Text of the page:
The dreaded one-joke premise. It’s a nearly guaranteed show-killer and here, we have an absolutely braindead TV sitcom based on a pretty bad police comedy. Quality TV series based on movie franchises are extremely rare and this is an example of how to take a movie that was already pretty unfunny and drive its single joke right into the ground. The first ten minutes of this TV series seems like an hour, and it doesn’t get any better.
In 1990, Tom Hanks was already too hot a commodity to appear in low-grade crap like this, so instead we get B-list actor Thomas F. Wilson as Det. Scott Turner, who most probably remember best as Biff Tannen from the Back to the Future movies, or as Coach Fredricks from Freaks & Geeks. He’s not a bad performer when he’s playing off of better actors, but here he is just awful. He is not leading-man-material, and he spends every scene struggling through his lines. However, as much as I complain about Wilson’s performance, the supporting cast is far worse. This film even goes so far as to add an obnoxious delinquent kid to the mix, making what is already a really lazy and dull comedy into something that is nothing short of unwatchable. He is far, far worse than Kid from Dick Tracy, another legendarily bad child performance from around that time, and like Hooch, he has one character trait: He gets into trouble! Oh… how zany… To top it all off, this show ends with a pillow fight between the kid and Turner complete with period-appropriate sax solo and a freeze frame on Hooch. I wish I were making this up…
The rest of the supporting cast includes Wendee Pratt as Mrs. Turner. She had a few roles after this but is mostly known for her brief run on the soap opera One Life to Live. The rest of the characters just show up then disappear, having no real effect on the show, existing only to set up the next scene. Comic Relief Cop (his name is ‘Boney’... Because he’s fat..?) appears to tell Det. Turner what the next act of the show is and sends him on his way, and the show has a brief appearance by a lively chef who knows Turner, and I am assuming he is meant to be a recurring character but here he only exists to facilitate the introduction of that damn kid.
This show is written in cliches. This is common in sitcoms, but here everything has been done over and over again and Turner & Hooch goes the extra mile by taking those cliches and just replaying them ad-nauseum during its 23 minute run. The kid is a runaway thief who ends up in the care of the unwilling cop. The wife is a goody-goody who wants to help the “misunderstood” kid, only existing in the entire show to make sure Turner is stuck with Hooch and an aggravating child actor (Det. Turner really needs to get a divorce). There are no other cops of consequence and imagine my surprise when the titular cop wasn’t called in to get chewed out by his tightly-wound and heavily-caffeinated chief.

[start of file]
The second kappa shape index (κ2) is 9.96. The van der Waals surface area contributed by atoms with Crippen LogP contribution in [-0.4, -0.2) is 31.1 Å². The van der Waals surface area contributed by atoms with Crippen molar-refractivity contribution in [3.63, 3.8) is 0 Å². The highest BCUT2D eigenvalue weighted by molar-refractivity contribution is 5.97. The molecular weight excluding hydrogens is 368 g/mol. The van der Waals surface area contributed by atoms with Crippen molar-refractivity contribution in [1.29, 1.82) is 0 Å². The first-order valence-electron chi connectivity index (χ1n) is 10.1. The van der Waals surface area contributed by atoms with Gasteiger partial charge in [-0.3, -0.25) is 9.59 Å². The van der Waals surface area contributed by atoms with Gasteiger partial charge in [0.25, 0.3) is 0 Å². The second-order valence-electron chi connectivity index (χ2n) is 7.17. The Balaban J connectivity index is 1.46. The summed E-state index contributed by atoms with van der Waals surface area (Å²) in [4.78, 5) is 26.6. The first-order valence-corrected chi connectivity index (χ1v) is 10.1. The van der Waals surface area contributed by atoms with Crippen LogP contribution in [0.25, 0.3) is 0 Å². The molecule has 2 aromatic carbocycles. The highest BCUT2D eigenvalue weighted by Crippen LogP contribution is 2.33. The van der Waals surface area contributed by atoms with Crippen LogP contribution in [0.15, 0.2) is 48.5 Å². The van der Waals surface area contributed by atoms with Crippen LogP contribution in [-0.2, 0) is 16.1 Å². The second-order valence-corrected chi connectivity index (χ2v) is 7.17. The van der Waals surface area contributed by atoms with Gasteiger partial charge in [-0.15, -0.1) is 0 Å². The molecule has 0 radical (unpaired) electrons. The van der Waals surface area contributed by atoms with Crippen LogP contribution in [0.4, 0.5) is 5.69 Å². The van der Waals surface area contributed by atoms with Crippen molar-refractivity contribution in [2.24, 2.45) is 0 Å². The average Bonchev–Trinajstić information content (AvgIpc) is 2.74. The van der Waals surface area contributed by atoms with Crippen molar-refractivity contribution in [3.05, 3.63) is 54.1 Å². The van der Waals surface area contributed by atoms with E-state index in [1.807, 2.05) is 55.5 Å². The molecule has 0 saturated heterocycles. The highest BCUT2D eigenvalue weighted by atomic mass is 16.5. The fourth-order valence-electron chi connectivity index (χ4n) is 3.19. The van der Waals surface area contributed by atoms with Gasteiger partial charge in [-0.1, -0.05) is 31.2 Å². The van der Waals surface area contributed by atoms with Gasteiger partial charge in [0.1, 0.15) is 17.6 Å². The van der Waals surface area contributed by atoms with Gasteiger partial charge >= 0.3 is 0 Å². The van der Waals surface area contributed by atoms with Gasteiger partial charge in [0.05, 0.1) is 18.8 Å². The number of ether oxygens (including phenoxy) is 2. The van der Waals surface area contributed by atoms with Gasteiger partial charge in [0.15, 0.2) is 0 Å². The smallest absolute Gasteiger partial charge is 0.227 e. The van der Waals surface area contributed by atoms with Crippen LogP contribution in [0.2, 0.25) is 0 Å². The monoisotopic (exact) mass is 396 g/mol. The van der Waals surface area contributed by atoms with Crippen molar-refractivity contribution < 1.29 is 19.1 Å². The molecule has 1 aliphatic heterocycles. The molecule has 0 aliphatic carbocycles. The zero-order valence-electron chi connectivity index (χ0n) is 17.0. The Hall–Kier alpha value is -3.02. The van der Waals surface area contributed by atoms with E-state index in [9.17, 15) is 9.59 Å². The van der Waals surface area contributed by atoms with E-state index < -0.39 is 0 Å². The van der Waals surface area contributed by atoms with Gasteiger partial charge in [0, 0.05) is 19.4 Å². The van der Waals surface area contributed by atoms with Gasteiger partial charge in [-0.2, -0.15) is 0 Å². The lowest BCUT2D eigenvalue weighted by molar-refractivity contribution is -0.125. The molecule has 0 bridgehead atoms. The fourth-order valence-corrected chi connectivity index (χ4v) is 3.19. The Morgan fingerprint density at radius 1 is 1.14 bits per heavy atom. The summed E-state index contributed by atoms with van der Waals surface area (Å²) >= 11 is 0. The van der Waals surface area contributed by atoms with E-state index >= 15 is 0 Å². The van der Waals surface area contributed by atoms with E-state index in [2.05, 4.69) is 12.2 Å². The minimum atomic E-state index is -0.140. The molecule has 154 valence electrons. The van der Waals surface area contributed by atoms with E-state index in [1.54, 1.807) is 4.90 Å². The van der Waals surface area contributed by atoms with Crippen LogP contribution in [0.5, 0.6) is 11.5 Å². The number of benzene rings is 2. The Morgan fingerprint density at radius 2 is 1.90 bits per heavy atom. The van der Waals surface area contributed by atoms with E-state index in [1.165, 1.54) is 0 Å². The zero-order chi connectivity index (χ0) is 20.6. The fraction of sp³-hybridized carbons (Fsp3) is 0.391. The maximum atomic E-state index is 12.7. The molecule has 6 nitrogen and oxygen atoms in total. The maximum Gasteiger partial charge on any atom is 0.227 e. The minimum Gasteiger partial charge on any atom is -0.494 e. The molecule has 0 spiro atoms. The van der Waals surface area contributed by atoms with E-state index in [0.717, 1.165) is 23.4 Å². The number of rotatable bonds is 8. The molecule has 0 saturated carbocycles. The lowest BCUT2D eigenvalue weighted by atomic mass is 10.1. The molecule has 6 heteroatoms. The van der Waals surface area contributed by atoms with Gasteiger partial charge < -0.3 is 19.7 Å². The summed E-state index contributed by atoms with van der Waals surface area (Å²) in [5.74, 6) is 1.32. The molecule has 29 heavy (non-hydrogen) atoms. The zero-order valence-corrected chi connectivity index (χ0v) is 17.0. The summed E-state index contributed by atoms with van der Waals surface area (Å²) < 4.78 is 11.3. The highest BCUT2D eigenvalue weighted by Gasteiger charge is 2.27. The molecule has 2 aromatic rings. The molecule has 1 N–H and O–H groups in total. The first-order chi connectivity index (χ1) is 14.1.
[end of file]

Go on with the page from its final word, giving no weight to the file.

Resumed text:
All of those complaints aside, the episode is just a mess. Scenes bounce between each other so fast it is actually a little disorienting and I have a sinking feeling this was meant to be a one-hour block but was cut in half after producers saw the finished product. I make that assumption based on the fact that it feels like chunks of the show are missing. Character introductions are fast and short and never really establish any sort of relationship. The marriage between Det. Turner and his wife feels more like the relationship between a homeowner and a maid. The kid in the show is bad, sure, but he seems like he was born ready to wind up in the care of a cop, never showing any resistance or surprise about anything. Ultimately, nothing comes together. There are sections of the story that feel lost and there is zero, ZERO character development. The only thing we get is Hooch running into things, knocking people over and simply just causing a ruckus so we can get a zany jazz solo followed by a soul-crushingly-bad reaction shot from Thomas Wilson, who acted like he just didn’t want to be there at all.
Turner & Hooch aired on NBC in the Summer of 1990. A Summer premiere (especially pre-2000) is usually a bad sign anyway, but hoooo-boy! 1990 was a bad, BAAAAD year for television. To give you an idea of how awful this year was, Turner & Hooch, as stillborn and bland as it is, is not the worst cop-with-a-dog comedy series of that Summer! The problem with Turner & Hooch is it’s just boring and lazy. Outside of some of the performances, there isn’t really anything painful about it, and I can honestly see myself forgetting this show even exists. At least with famously bad shows like Small Wonder you remember why it was bad. Less than an hour after sitting through this snore-fest I was only thinking about what I wanted for lunch.